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Original Research: Sleep Disorders |

Overnight Polysomnographic Characteristics and Oxygen Saturation of Healthy Infants, 1 to 18 Months of Age, Born and Residing At High Altitude (2,640 Meters)Healthy Infants Polysomnography at High Altitude

Elida Duenas-Meza, MD; María A. Bazurto-Zapata, MD; David Gozal, MD, FCCP; Mauricio González-García, MD; Joaquín Durán-Cantolla, MD, MBA; Carlos A. Torres-Duque, MD
Author and Funding Information

From Servicio de Sueño y Departamento de Investigación (Drs Duenas-Meza, Bazurto-Zapata, González-García, and Torres-Duque), Fundación Neumológica Colombiana, Bogotá, Colombia; Universidad La Sabana (Drs Duenas-Meza, Bazurto-Zapata, González-García, and Torres-Duque), Bogotá, Colombia; Section of Sleep Medicine (Dr Gozal), Department of Pediatrics, Comer Children’s Hospital, Pritzker School of Medicine, Biological Sciences Division, The University of Chicago, Chicago, IL; and Servicio de Investigación (Dr Durán-Cantolla), Hospital Universitario Araba (BioAraba), Universidad del País Vasco (UPV/EHU), Vitoria, Spain.

CORRESPONDENCE TO: Elida Duenas-Meza, MD, Cra. 13 B No. 161-85 Cons:21, Fundación Neumológica Colombiana, Bogotá, Colombia; e-mail: eduenas@neumologica.org


FUNDING/SUPPORT: This study was supported by Departamento Administrativo de Ciencia y Tecnología de Colombia – COLCIENCIAS, and the Fundación Neumológica Colombiana. Dr Gozal is supported by National Institutes of Health [Grant HL65270] and by the Herbert T. Abelson Endowed Chair in Pediatrics.

Reproduction of this article is prohibited without written permission from the American College of Chest Physicians. See online for more details.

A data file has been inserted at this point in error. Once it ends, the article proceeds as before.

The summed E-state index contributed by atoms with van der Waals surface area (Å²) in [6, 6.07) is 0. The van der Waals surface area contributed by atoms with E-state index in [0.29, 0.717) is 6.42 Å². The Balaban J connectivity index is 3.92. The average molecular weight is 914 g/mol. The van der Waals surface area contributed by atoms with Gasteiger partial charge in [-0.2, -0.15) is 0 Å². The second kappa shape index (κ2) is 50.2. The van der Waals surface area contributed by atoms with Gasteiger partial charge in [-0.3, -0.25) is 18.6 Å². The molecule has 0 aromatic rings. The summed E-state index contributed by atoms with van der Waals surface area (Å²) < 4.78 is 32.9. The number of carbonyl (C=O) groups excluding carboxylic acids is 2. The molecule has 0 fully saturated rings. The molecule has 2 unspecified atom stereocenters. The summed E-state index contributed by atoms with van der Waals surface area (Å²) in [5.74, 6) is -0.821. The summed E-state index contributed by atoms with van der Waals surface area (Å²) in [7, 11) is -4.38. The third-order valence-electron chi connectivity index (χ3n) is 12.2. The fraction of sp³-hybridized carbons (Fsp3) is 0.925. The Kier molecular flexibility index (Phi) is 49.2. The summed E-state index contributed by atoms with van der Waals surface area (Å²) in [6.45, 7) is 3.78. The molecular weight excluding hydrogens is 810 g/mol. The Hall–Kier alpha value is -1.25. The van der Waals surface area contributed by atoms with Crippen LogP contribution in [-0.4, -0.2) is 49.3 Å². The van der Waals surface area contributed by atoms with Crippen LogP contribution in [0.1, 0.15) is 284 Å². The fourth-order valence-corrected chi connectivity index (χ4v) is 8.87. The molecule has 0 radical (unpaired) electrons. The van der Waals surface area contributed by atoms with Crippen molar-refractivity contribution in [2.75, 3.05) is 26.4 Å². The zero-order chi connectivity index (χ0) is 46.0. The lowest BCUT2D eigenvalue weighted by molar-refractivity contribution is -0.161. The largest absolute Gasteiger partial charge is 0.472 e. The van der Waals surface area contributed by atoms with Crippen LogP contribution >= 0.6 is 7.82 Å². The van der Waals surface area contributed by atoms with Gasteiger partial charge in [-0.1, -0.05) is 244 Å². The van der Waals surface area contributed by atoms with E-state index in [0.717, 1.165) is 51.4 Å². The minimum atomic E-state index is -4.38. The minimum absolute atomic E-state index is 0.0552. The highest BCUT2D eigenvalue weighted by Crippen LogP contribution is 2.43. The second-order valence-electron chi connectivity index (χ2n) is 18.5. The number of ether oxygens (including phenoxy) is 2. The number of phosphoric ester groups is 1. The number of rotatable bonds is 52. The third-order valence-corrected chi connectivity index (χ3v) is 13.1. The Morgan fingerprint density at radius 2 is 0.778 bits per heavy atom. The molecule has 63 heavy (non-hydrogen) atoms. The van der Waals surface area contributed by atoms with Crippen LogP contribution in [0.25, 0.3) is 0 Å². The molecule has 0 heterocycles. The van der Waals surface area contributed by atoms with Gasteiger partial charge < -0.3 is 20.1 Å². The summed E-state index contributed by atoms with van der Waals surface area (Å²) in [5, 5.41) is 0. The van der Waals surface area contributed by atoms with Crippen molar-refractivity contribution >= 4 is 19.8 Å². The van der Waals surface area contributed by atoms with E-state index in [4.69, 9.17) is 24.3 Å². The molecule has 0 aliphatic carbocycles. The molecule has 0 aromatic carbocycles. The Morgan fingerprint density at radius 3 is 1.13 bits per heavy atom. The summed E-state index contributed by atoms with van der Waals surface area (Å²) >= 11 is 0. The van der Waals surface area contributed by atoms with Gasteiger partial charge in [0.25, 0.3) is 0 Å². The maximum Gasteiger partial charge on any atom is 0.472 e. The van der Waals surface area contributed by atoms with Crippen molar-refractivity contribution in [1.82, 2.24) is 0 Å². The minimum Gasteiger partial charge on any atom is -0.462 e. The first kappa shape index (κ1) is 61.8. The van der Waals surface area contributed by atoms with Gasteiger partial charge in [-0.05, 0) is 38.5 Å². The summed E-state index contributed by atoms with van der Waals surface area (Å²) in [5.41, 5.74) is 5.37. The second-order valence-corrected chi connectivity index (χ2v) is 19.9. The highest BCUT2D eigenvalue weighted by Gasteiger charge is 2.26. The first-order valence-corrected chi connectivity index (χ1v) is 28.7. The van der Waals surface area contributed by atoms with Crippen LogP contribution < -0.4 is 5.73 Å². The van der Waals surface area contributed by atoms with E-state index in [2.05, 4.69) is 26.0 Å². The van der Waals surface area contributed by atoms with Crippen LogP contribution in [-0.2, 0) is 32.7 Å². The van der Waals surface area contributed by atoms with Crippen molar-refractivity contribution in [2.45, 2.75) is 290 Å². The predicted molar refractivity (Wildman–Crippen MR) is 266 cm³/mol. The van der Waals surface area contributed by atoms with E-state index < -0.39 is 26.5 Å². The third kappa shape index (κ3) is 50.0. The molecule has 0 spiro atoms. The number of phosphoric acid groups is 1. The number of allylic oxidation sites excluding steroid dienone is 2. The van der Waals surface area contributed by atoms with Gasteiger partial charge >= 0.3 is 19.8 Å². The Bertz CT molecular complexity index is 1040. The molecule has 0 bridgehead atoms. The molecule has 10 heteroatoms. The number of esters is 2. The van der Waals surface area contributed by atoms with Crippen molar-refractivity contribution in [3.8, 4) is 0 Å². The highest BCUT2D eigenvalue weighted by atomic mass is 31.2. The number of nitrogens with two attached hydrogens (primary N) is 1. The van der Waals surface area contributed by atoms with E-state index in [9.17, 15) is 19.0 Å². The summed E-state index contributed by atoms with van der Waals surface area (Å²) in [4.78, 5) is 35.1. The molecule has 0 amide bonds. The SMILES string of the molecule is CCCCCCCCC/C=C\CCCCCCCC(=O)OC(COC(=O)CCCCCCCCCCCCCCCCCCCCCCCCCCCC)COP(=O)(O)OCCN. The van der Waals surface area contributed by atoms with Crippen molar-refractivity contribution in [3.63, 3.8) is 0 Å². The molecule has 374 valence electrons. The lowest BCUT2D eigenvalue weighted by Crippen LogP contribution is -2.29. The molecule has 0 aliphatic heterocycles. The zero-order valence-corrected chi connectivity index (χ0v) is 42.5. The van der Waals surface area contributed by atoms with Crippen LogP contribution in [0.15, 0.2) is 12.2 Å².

Chest. 2015;148(1):120-127. doi:10.1378/chest.14-3207
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BACKGROUND:  Approximately 8% of the world population resides above 1,600 m, with about 10 million people living above 2,500 m in Colombia. However, reference values for polysomnography (PSG) and oxygen saturation (Spo2) of children < 2 years old residing at high altitude are currently unavailable.

METHODS:  Healthy infants aged 1 to 18 months born and residing at high altitude (Bogotá: 2,640 m) underwent overnight PSG. Four age groups were defined: group 1, < 45 days; group 2, 3 to 4 months; group 3, 6 to 7 months; and group 4, 10 to 18 months. Of 122 children enrolled, 50 had three consecutive PSG tests and were analyzed as a longitudinal subcohort.

RESULTS:  A total of 281 PSG tests were performed in 122 infants (56% girls): group 1, 106 PSG tests; group 2, 89 PSG tests; group 3, 61 PSG tests; and group 4, 25 PSG tests. Active sleep diminished and quiet sleep increased with maturation. Apnea-hypopnea indexes (total, central, and obstructive) were highest in group 1 (21.4, 12.4, and 6.8/h total sleep time, respectively) and diminished with age (P < .001). Mean Spo2 during waking and sleep increased with age (P < .001). Nadir Spo2 values during respiratory events were lower in younger infants. Longitudinal assessments of 50 infants confirmed the temporal trends described for the cross-sectional dataset.

CONCLUSIONS:  Healthy infants (≤ 18 months old) born and residing at high altitude show preserved sleep architecture but higher apnea-hypopnea indexes and more prominent desaturation with respiratory events than do those living at low altitude. The current study findings can be used as reference values for infants at high altitude.

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